A leading American evangelical and a New York Catholic bishop have separately hit back at allies of Pope Francis who recently attacked US conservative Catholics and evangelicals for their ‘ecumenism of hate,’ with both respondents pointing to 30 years of productive cooperation between the two groups.
Perhaps, at times, they arguably prove the point of the offending article, by referring to unity over the fall of Communism, and gatherings between the two groups which have included hawkish, neo-conservative opinion.
But the retorts, from bishop William Murphy and Johnnie Moore, are powerful, clear and evocative.
The international row began when, as Christian Today reported last month, Antonio Spadaro and Marcelo Figueroa condemned ‘Manichaean language that divides reality between absolute Good and absolute Evil’ in an article they wrote together on the ‘surprising ecumenism’ between the two groups.
Spadaro is a Jesuit priest who edits La Civiltà Cattolica, and Marcelo Figueroa is a Presbyterian pastor who is editor-in-chief of the Argentinian edition of L’Osservatore Romano.
Spadaro’s paper is considered the official voice of the Vatican and its contents are approved before publication by the Vatican secretary of state.
There has been a flurry of reaction, some agreeing with the article and some critical – all of which is welcome and healthy, according to Murphy.
Following the article’s publication, the Archbishop of Philadelphia, Charles Chaput, wrote that it was ‘an exercise in dumbing down and inadequately presenting the nature of Catholic/evangelical cooperation on religious freedom and other key issues’.
Writing on Catholicphilly.com, the Archbishop argued that ‘progressives’ who are ‘wary’ of religious liberty should realise that religious freedom is what allows faith communities to serve the poor and ‘those in need’.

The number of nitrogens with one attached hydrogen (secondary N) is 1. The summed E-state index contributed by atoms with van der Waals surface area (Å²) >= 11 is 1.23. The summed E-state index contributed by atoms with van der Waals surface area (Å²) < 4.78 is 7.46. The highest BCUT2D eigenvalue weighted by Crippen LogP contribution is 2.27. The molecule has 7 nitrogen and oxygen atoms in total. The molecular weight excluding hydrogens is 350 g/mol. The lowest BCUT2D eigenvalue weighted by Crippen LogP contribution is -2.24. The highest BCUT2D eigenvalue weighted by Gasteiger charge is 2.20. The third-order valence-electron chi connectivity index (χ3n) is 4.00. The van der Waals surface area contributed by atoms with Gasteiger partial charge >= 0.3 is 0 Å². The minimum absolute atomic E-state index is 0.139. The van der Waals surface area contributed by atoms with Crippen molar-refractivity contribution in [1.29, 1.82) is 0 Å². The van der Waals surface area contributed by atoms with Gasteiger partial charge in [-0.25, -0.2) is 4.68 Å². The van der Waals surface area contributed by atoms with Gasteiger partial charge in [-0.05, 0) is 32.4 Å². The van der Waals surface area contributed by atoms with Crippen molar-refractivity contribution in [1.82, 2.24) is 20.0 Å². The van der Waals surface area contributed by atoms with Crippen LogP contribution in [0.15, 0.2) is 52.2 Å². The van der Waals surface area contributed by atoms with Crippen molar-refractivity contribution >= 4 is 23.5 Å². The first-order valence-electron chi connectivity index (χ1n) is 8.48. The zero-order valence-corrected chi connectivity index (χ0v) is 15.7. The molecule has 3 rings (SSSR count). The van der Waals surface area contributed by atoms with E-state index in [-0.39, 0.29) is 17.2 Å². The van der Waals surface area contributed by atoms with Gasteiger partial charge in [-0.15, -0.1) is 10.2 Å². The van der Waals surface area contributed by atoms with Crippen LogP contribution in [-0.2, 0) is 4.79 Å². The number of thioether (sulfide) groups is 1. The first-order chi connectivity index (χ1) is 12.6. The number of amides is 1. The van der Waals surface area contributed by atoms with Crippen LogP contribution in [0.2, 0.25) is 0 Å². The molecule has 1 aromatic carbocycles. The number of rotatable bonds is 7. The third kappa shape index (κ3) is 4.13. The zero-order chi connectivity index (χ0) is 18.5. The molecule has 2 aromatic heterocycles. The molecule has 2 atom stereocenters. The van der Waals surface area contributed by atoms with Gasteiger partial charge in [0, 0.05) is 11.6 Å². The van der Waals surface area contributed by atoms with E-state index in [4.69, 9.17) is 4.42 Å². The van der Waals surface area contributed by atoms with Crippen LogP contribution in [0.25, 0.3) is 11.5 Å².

Now, Moore has written to Fox News with a hard-hitting message of bemusement and the full text of a friendlier letter he has sent to Pope Francis.
‘Like many Christians in America I was befuddled by the incredibly caustic language used by the authors of a Vatican-vetted article last month which characterized the relationship between Evangelicals and Catholics in the United States as an “ecumenism of hate”,’ he said.
‘I remembered a different version of this phrase (“ecumenism of hate”) used by Pope Francis himself when he called the historic unity enjoyed by Catholic, Protestant, Orthodox and Evangelical Christians an “ecumenism of blood”. He did so in light of persecution around the world which he has characterized as producing more martyrs today than at anytime in history.
‘I found it shocking and intolerant for the article’s authors to misappropriate language first used to unite the church to cause division within it. It reminded me of Romans 14:10, “Why do you pass judgment on your brother?”
‘The authors of the piece in the La Cattolica Civiltas also used words like “radicalization” and even drew comparisons to ISIS. They also said that Evangelicals and conservative Catholics were in pursuit of a theocratic state. We are not, of course. We simply want to protect our religious liberties so we can continue to minister. Though, I couldn’t miss the irony that the article was published from within the Vatican, a theocratic state.
‘I cannot imagine that the article’s authors understand the beautiful relationship that Catholics and Evangelicals have had in the last 30 years in the United States. Together, we have worked in pursuit of the fall of communism, led a vast resurgence of pro-life sentiment in the United States, and we have fought for religious liberty here and abroad. Our humanitarian collaboration has also saved millions of lives among the poor and persecuted.
‘Rather than being offended, I decided to try and make peace by writing Pope Francis. The Bible says in Romans 12:18, “If possible, so far as it depends on you, live peaceably with all.”‘
In his letter sent on August 3, Moore requests a meeting between evangelical and Catholic leaders and the Pope, before praising Francis and seeking common ground over the persecution of all Christian denominations around the world.
‘We [US evangelicals and Catholics] think it would be of great benefit to sit together and to discuss these things. Then, when we disagree we can do it within the context of friendship. Though, I’m sure we will find once again that we agree far more than we disagree, and we can work together with diligence on those areas of agreement.